Concerns raised about fire, water, road access
By Marcy Stamper
Citing concerns about road access, fire-evacuation routes and water, along with the opposition of neighbors, Okanogan County Hearing Examiner Dan Beardslee denied an application to expand use of the Skalitude Retreat south of Carlton. Beardslee issued his decision on Dec. 19.
At the Dec. 10 hearing on the application, Beardslee took testimony from a dozen people who live near the property. All were opposed to changes that would allow Skalitude owner Lindsey Swope to build six small cabins and a conference center and to accommodate up to 350 participants at special events.
Swope also proposed constructing a zip line for guests and the public.
Skalitude is located in Smith Canyon near Libby Creek, about 7 miles from Carlton. The 160-acre property is adjacent to National Forest land.
In addition to testimony at the hearing, county planners received 11 letters and a petition opposed to the proposal. No testimony or letters from the public were in support of the project, noted Beardslee.
At the hearing, Beardslee questioned Swope about fire-evacuation plans, the zip line, anticipated traffic to and from the retreat, and the adequacy of the domestic water supply.
Several area residents said Smith Canyon and Libby Creek roads are not adequate as a fire-evacuation route. They said a proposed alternate escape route had not been used for 40 years and was not suitable.
Contrary to what had been suggested in the application, the property is not protected by Okanogan County Fire District 6, said Beardslee.
Some members of the public also questioned how conditions in the proposed agreement would be enforced and whether the county has sufficient law-enforcement capacity to handle any problems.
Edward Cupp, a project biologist with Terrapin Environmental who submitted the proposal on Swope’s behalf, said at the hearing that they would be willing to develop a fire-evacuation plan and acquire easements from the U.S. Forest Service for evacuation routes. They also proposed stationing fire tankers on the property.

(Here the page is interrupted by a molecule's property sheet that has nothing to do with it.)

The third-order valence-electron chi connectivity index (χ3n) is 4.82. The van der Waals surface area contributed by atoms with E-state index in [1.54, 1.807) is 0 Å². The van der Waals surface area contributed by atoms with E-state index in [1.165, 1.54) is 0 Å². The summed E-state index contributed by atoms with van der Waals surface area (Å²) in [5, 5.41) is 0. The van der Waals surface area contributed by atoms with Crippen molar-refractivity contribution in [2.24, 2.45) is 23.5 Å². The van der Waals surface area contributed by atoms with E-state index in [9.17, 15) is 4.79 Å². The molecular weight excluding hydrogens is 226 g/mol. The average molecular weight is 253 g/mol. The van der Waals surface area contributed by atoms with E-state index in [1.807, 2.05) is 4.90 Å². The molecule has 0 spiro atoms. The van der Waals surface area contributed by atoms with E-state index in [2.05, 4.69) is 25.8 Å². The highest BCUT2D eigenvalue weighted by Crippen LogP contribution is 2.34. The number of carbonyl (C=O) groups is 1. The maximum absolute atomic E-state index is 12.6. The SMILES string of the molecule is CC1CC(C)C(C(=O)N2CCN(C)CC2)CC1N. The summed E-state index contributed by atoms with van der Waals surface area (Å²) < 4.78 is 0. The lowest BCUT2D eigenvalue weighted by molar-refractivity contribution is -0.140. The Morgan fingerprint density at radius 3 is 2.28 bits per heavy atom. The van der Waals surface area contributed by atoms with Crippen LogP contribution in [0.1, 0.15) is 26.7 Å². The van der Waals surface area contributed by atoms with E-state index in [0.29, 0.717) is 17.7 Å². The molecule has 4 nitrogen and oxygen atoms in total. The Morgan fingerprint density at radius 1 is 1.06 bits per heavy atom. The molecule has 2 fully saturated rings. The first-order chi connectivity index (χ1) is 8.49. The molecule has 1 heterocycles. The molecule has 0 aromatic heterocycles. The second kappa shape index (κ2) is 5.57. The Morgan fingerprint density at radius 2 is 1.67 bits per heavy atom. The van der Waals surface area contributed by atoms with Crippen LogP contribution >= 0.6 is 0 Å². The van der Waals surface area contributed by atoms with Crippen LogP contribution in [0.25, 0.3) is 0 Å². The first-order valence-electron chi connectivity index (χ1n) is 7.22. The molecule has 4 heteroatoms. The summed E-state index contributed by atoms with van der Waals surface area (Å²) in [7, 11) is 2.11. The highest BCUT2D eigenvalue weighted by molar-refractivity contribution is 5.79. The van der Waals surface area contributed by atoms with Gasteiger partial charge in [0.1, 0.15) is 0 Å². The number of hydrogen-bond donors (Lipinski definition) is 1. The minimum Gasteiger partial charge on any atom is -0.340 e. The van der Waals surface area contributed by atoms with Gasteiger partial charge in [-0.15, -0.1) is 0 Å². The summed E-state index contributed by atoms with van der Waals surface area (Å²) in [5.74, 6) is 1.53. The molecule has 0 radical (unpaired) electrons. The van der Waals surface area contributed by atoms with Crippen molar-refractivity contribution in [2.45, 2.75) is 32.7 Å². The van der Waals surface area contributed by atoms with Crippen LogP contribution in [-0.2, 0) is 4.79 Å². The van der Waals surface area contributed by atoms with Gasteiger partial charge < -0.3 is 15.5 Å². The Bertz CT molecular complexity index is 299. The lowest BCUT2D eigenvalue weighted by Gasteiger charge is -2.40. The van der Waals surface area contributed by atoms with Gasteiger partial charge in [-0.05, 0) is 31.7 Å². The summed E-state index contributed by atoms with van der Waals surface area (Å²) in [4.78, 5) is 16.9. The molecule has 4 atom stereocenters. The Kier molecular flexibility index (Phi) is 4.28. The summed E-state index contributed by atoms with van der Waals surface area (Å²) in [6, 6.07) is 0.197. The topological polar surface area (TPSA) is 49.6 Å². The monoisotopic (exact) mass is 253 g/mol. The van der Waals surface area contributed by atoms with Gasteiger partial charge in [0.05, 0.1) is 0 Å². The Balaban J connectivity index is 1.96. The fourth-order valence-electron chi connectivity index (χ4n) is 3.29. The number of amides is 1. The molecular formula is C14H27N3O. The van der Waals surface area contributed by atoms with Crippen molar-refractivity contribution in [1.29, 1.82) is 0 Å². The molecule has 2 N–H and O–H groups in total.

“The applicant testified that part of their plan for dealing with wildfires would be to huddle their customers in the middle of the field,” wrote Beardslee.
In denying the application, Beardslee said the applicants had not adequately addressed water availability, the fiscal impact to the county, nor concerns about visual impacts and transportation.
A proposal to supply water from an existing, low-producing well for up to 350 people is not adequate, wrote Beardslee. “The Hearing Examiner finds this unpersuasive without engineering analysis, justification, and appropriate water system approvals,” he wrote.
Beardslee was also concerned about the plans for fire evacuation. “The applicant has offered no suitable plan for dealing with a wildfire situation. Okanogan County is experiencing a period of intense wildfire activity and mandatory evacuation orders are often ordered. The road systems are not adequate to handle the evacuation of several hundred people on short notice and would jeopardize the ability of residents of the area to do the same,” wrote Beardslee.
Beardslee wrote that he could not recommend approval of the proposal if all these issues are not satisfactorily addressed. Beardslee makes a recommendation to the county commissioners, who make the final decision.
The owners of Skalitude may submit another application that addresses the concerns that led to the denial, said Beardslee.
Neither Swope nor Cupp returned calls for comment.